Salary growth fastest for over a year-and-a-half. Permanent starting salaries rose at a sharp and accelerated rate that was the fastest in 19 months in June. Growth in hourly pay rates also quickened since May, and reached a six-month record. As candidate availability continues to decline, The pool of available candidates for both permanent and temporary roles continued to shrink markedly in June. While the number of permanent candidates fell at a slightly softer pace than in May, the supply of temporary labour deteriorated at the quickest rate in 18 months.

Regional variation
On a regional basis, Scotland noted the sharpest growth in permanent placements, followed by the Midlands. The weakest rate of expansion was recorded in London.

Scotland saw the strongest upturn in temp billings of all monitored UK regions in June. Nonetheless, all of the remaining regions also noted marked rates of expansion.

Sector variation
Private sector staff demand continued to rise sharply at the end of the second quarter. This was despite a slight moderation in demand growth for permanent staff across the private sector. Meanwhile, the number of temporary vacancies in the private sector increased at a slightly faster pace. Demand for staff also increased in the public sector in June. Data indicated that demand growth was similarly strong for permanent and temporary roles, with the rate of increase picking up in the former, but slowing for the latter.

Recruitment agencies registered a broad-based upturn in demand for permanent staff during June. Engineering placed first in the rankings, followed by Accounting/Financial. Nonetheless, demand rose sharply in all of the other monitored job sectors. Hotel & Catering pipped Nursing/Medical/Care to place in the top spot for demand for temporary staff in June, with demand growth sharp for both job categories. The weakest increase in demand was seen for Executive/Professional roles.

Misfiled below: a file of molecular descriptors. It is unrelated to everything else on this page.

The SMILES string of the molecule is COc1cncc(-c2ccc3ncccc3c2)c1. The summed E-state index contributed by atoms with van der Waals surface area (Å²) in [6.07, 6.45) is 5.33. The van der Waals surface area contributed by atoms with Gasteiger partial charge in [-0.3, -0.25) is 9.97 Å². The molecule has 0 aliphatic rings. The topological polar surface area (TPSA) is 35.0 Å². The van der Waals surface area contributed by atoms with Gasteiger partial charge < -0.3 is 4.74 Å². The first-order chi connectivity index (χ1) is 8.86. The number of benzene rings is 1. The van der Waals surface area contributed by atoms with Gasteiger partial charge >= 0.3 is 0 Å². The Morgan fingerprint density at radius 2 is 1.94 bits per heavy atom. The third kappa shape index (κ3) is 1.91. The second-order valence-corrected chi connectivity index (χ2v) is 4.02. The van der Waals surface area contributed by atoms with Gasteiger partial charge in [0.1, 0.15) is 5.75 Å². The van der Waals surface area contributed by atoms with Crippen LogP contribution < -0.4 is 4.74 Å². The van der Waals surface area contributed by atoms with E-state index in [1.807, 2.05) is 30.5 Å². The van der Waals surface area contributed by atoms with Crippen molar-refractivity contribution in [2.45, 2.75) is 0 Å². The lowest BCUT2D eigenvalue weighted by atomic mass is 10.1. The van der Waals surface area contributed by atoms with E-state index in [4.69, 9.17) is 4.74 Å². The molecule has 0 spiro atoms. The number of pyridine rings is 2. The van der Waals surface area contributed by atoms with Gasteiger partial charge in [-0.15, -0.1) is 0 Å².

Tom Hadley, REC Director of Policy says: “With fewer people currently looking for jobs, employers are having to increase starting salaries to secure the talent they need. This is creating great opportunities for people with in-demand skills who are prepared to change jobs, but it’s also putting unsustainable pressure on many businesses. “Existing skills shortages are being exacerbated by Brexit. For example, demand for accountants and other financial roles has increased recently as organisations try to protect themselves against economic uncertainty. London alone employs almost 200,000 EU nationals* in these roles. Policies which make it more difficult to recruit and retain these people will put business growth at risk.

“Investment in training the domestic workforce is vital to the long-term health of the jobs market, but it won’t allay employers’ fears about losing access to workers from the EU. The government needs to outline a five-year roadmap for post-Brexit immigration policy to enable businesses to plan effectively, and so the UK economy can flourish. *London has 191,400 EU nationals working in the financial and businesses services sector – Building the post-Brexit immigration system.